France, as long as it stayed in Afghanistan, interpreted its presence in Kabul as a way to control Asia’s intermediate axis so as to avoid Indian, Pakistani, Chinese, Iranian and even American expansion.
The Brits went to Afghanistan to fight against a “terrorism” of which – like everyone in the West – they do not know the organizational and doctrinal roots or even the purposes, but see as the maximum destabilization of their unreasonably “multi-ethnic” and hence inevitably “multipolitical” societies.
This is the terrible case of a propaganda that stifles even the ruling classes that should be immune to it.
Certainly this was not even true in Afghanistan because the bad guy, namely Osama bin Laden, was often elsewhere. He was considered the only mastermind of the aforementioned “radical Islamic terrorism” – or whatever can be defined with this rather rough terminology – and hence to be killed, like a horse thief in the Far West. As has precisely happened, the killing of Osama bin Laden did not change anything.
He had to be killed because he had killed American citizens. True, right. But foreign policy is never the extension of any country’s domestic criminal law.
There was even Germany present in Afghanistan to contemplate its military decline, but above all to show – even eighty years later – that it was no longer a Nazi country. As Marx would have said, le mort saisit le vif.
In short, the varied presence of NATO and of the initial coalitions of the willing in the War on Terror had no clear ideas and probably did not even know where it really was.
Meanwhile, since 2014 – the year of the actual withdrawal from Afghanistan by the United States and its attack forces (after rigged elections, but in any case, whenever the United States participate in operations abroad, it always has a coitus interruptus) – the Taliban have started their great and real campaign to conquer the territory and, above all, the Afghan “souls”.
In 2015 NATO and the United States had planned to keep 13,000 military plus 9,800 U.S. soldiers for counter-terrorism activities. Later, however, the withdrawal from the Afghan territory – coincidentally after the great Battle for Kunduz – ended in December 2016, but leaving alive and operational as many as 8,400 soldiers on the ground.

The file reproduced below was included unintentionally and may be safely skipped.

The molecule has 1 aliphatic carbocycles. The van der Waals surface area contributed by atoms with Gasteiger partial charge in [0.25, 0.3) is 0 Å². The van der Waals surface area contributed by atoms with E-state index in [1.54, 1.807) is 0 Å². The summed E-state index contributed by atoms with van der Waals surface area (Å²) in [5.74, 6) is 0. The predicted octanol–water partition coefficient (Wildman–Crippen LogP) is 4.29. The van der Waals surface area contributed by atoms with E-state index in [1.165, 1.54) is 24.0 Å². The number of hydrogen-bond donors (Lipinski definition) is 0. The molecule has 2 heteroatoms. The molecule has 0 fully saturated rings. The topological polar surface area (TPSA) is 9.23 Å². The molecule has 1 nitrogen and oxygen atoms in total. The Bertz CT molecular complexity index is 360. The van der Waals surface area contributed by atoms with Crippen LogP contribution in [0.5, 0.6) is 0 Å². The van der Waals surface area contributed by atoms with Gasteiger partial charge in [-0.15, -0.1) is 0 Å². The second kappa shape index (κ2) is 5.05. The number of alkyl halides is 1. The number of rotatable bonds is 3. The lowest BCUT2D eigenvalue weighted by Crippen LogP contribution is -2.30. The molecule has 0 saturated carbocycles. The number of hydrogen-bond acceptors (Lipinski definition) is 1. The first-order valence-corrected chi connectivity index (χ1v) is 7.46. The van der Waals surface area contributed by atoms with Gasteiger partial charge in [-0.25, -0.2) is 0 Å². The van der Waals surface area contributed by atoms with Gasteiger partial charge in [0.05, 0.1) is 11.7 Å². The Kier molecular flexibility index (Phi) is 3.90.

Currently as in the past, the real problem for Afghanistan is Pakistan. General Musharraf, the former Pakistani President from June 20, 2001 to 18 August 18, 2008 (note the dates) and perpetrator of the 1999 military coup, clearly stated that the Inter Service Intelligence (ISI), i.e. the Pakistan single intelligence structure, supported and trained all terrorist groups in Pakistan so as to later send them to Afghanistan, with a view to carrying out “terrorist” attacks on NATO, Western and Afghan targets.
In 2015 – a key year for Afghanistan – in an interview with The Guardian, Musharraf clearly said that the ISI had always “cultivated” the Taliban mainly to destabilize the government led by Karzai (a man also linked to India) but, in particular, to carry out harsh actions against India.
Pakistan keeps on supporting terrorist groups operating in Afghanistan and in other parts of the world – not only the Taliban, but also the other groups.
Rahmatullah Nabil, the Chief of the NDS – i.e. the new Intelligence Service affiliated to CIA but entirely Afghan – also officially showed documents proving that the funds long granted by the United States to Pakistan to “fight terrorism” shifted to the Pakistani Service ISI, precisely to train, recruit and support terrorism.
Hence the forgetfulness – so to speak – of the Afghan governments with regard to intelligence comes from far away.
At the time of the Soviet invasion, the KGB and the GRU created their two local counterparts, namely the Khadamar e-Aetela’at Al-Dawlati (KHaD) and the Wazeelat e-Amniat-e-Daulati (WAD), respectively.
The two agencies disappeared when Najibullah’s government fell in 1992, pending the great Russian crisis. As a result, however, also the Afghan State in all its forms collapsed. Therefore also the two agencies linked to the Soviet intelligence Services evaporated.
What there was, anyway, in the Afghan Intelligence Services before the Soviet invasion?